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12 September 2005updated 27 Sep 2015 3:00am

The dangers of cuddly extremism

By their emotive rejection of all animal testing, the mainstream animal rights organisations are pro

By Ed Owen

It is “the ultimate evil” and “the most intense form of systematic cruelty in the history of humanity”. Strong stuff. Yet these are not descriptions of the Holocaust or the genocides of Rwanda or Cambodia. It is how one animal rights group chooses to describe on its website the use of animals in scientific research. And far from being members of a balaclava-clad, extremist fringe, the authors of this rhetoric are from a mainstream organisation called Uncaged, which lobbies the government and works closely with many of our MPs.

In the wake of the news last month that Darley Oaks Farm in Staffordshire, which bred guinea pigs for research purposes, was being forced to shut down its business, there has been a renewed focus on the militants within the animal rights lobby who use intimidation and violence to get their way. But in doing so, we must also step up effective scrutiny of the equally uncompromising arguments of those groups that do act within the law. Make no mistake, these so-called moderate organisations are as fundamental in their aims, if not in the tactics, as the hard core.

I should at the outset declare an interest. My three-year-old daughter suffers from cystic fibrosis, a life-threatening inherited condition that attacks the lungs and digestive system. About one in every 2,500 babies born in the UK is affected. Our refrigerator and kitchen cupboards are full of medicines that have been developed with the help of animal research. Using these treatments, most sufferers can expect to live until their early thirties with a disease that few used to survive beyond childhood.

But every one of us has reason to thank animal research; and its value to medical progress is backed by the overwhelming weight of serious scientific opinion. Only last month, 700 scientists, including 500 eminent medical research scientists _ in whose number could be found three Nobel laureates, 190 fellows of the Royal Society and the Medical Royal Colleges, and more than 250 professors _ signed a declaration affirming this position. Yet that position is dismissed out of hand by the animal rights lobby, and not just by the extremist fringe.

The British Union Against Vivisection (BUAV) is one of Britain’s oldest and most established groups, with a history of peaceful protest and legitimate activities against animal research. Yet, like every other mainstream group, it does not merely oppose animal experiments on ethical grounds – namely, that whatever the benefits, the subordination of animals’ “rights” in support of human beings is always morally wrong (which is at least a logical argument, if not a particularly persuasive one in a nation of animal eaters as well as animal lovers). Rather, it seeks to dispute and often demonise current scientific opinion. “As well as being ethically unsupportable,” the BUAV states, “we believe that animal experiments are . . . unreliable [and] are potentially delaying medical progress by focusing research attention and funds on a fundamentally flawed methodology.”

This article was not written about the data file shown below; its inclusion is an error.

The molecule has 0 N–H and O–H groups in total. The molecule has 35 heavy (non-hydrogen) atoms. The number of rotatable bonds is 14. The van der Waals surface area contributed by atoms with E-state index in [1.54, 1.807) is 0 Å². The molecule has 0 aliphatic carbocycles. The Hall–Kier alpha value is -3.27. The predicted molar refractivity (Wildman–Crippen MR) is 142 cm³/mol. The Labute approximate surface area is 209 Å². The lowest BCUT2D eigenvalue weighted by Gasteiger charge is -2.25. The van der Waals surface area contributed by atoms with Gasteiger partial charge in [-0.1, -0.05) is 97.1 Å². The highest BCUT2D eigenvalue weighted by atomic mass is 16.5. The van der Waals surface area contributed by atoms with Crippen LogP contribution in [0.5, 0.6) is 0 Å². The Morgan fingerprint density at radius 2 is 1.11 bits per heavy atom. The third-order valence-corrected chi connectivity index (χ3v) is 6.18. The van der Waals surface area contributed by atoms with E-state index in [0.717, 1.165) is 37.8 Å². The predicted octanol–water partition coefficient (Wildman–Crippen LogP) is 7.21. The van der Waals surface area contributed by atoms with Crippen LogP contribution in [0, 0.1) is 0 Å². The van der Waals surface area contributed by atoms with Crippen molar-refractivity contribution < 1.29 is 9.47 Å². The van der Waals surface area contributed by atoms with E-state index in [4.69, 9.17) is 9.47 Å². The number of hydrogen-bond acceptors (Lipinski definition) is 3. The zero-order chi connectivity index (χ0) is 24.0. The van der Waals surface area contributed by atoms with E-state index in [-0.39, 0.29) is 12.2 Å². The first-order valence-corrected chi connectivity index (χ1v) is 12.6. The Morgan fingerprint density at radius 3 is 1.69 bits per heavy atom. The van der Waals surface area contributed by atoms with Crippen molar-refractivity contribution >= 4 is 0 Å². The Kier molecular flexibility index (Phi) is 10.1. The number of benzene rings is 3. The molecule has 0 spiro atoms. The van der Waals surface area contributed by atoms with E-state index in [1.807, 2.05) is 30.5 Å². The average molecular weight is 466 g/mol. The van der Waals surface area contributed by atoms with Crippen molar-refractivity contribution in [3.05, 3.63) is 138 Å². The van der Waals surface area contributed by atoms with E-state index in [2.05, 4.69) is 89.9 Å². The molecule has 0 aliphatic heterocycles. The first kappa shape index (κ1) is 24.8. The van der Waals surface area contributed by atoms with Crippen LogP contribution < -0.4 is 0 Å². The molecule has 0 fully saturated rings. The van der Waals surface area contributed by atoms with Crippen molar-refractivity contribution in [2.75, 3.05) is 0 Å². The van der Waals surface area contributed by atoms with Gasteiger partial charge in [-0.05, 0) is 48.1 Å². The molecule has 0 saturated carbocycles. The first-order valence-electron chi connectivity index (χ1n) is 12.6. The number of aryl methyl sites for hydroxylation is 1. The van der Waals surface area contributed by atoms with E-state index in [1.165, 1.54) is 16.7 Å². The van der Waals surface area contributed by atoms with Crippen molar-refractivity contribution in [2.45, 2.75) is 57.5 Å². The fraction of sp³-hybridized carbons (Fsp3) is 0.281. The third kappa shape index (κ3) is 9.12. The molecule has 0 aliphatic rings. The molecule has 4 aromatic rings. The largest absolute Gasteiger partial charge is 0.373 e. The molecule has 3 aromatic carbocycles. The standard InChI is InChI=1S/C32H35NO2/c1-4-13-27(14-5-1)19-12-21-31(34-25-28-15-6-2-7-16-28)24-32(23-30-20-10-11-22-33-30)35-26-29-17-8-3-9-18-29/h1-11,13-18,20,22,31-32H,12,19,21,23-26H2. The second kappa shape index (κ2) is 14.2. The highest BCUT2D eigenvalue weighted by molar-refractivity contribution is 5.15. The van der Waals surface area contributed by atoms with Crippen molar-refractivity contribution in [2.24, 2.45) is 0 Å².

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This accusation of “bad science” – a favourite phrase of the animal rights lobby – is taken even further by Animal Aid, an organisation that claims to have a list of celebrity supporters including Richard Wilson, Glenda Jackson and Simon Cowell. In its response to the declaration from the 700 scientists, Animal Aid claimed that animal research was not only useless but “a proven hazard to human health”. Animal Aid is one of those groups that is critical of many well-known medical charities because of the charities’ association with animal research. It says that organisations such as the British Heart Foundation, the National Asthma Campaign, the Meningitis Trust and Cancer Research UK are being “conned”. The National Anti-Vivisection Society (Navs), another mainstream, law-abiding group, advises its supporters against giving money to these bodies, which it describes as “the bad guys”. Jan Creamer, Navs chief executive, denies this represents a boycott, but argues that it is designed as a service to its members who wish to know which charities to donate to.

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As its description of animal research as “the ultimate evil” suggests, Uncaged is another animal rights organisation that eschews understatement and caution. Its spokesman Dan Lyons justifies Uncaged’s rhetoric, but argues that it should be “seen in context”. “Obviously, if you look through human history, there have been sporadic moments when humans have committed terrible cruelty on each other,” he admits. “But what marks out animal experimentation is its systematic infliction of pain or cruelty on millions of animals every year across the world.”